03
Aug

New evidence arising from collaboration between NeuroDevNet’s cerebral palsy and autism researchers has uncovered surprisingly strong evidence for genetic causes for CP.

Stroke, oxygen deprivation and infections in newborns have long been considered causes of cerebral palsy, the most common cause of physical disability in children. CP is occurs in two out of every thousand births in Canada. “Clinically Relevant Copy Number Variants Detected in Cerebral Palsy,” published online today in Nature Communications has the potential to reboot understanding of the condition, as well as approaches to counseling, prevention and treatment of children with cerebral palsy.  

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20
Jul

NeuroDevNet researchers from the Network's neuroethics and neuroinformatics core groups have issued a collective call for improved consistency, depth and accessibility of governance and policies on data sharing in relation to vulnerable young populations.

In "Sharing with More Caring: Coordinating and Improving the Ethical Governance of Data and Biomaterials Obtained from Children," a research article published in July 2105 in PLOS One, Drs. Judy Illes, co-lead of NeuroDevNet's neuroethics group, and Elodie Portales Casamar, previous manager of NeuroDevNet's neuroformatics group, and collaborators Holly Longstaff and Vera Khramova, examined ethics and governance information on websites of databases involving neurodevelopmental disorders to determine the availability of information on key factors crucial for comprehension of, and trust and participation in increasingly common initiatives such as biorepositories.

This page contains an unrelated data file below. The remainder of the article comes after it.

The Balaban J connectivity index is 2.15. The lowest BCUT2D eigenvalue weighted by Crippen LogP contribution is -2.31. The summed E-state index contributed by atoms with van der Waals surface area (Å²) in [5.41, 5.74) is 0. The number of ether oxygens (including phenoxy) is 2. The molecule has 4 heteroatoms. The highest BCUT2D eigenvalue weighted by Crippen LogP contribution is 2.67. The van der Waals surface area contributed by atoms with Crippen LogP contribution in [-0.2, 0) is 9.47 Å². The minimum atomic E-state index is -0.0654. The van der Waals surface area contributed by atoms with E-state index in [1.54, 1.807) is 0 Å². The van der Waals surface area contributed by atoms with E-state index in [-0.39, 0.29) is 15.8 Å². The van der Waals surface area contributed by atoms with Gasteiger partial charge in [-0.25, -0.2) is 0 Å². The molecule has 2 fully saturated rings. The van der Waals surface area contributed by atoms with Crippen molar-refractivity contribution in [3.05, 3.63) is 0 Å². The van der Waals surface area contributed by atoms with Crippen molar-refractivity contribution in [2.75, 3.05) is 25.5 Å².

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16
Jul

The Canadian Institutes for Health Research has announced the results of its highly competitive 2014 Foundation Grants competition. Amongst the 150 recipients are four NeuroDevNet investigators.

Drs. Lonnie Zwaigenbaum from the University of Alberta and Peter Szatmari, based at CAMH in Toronto, both received multi-million dollar grants focused on autism, and Dr. Adam Kirton from the University of Calgary received a similar amount to fund work in his perinatal stroke program. NeuroDevNet proudly acknowledges these accolades, and wishes to call special attention to grantee Dr. Jill Zwicker, a former Network Trainee, now on faculty as an assistant professor in the Department of Occupational Science & Occupational Therapy in the Faculty of Medicine at UBC, who received funding for her research focusing on Developmental Coordination Disorder (DCD). DCD is a neurodisability that affects an estimated 400,000 Canadian children.

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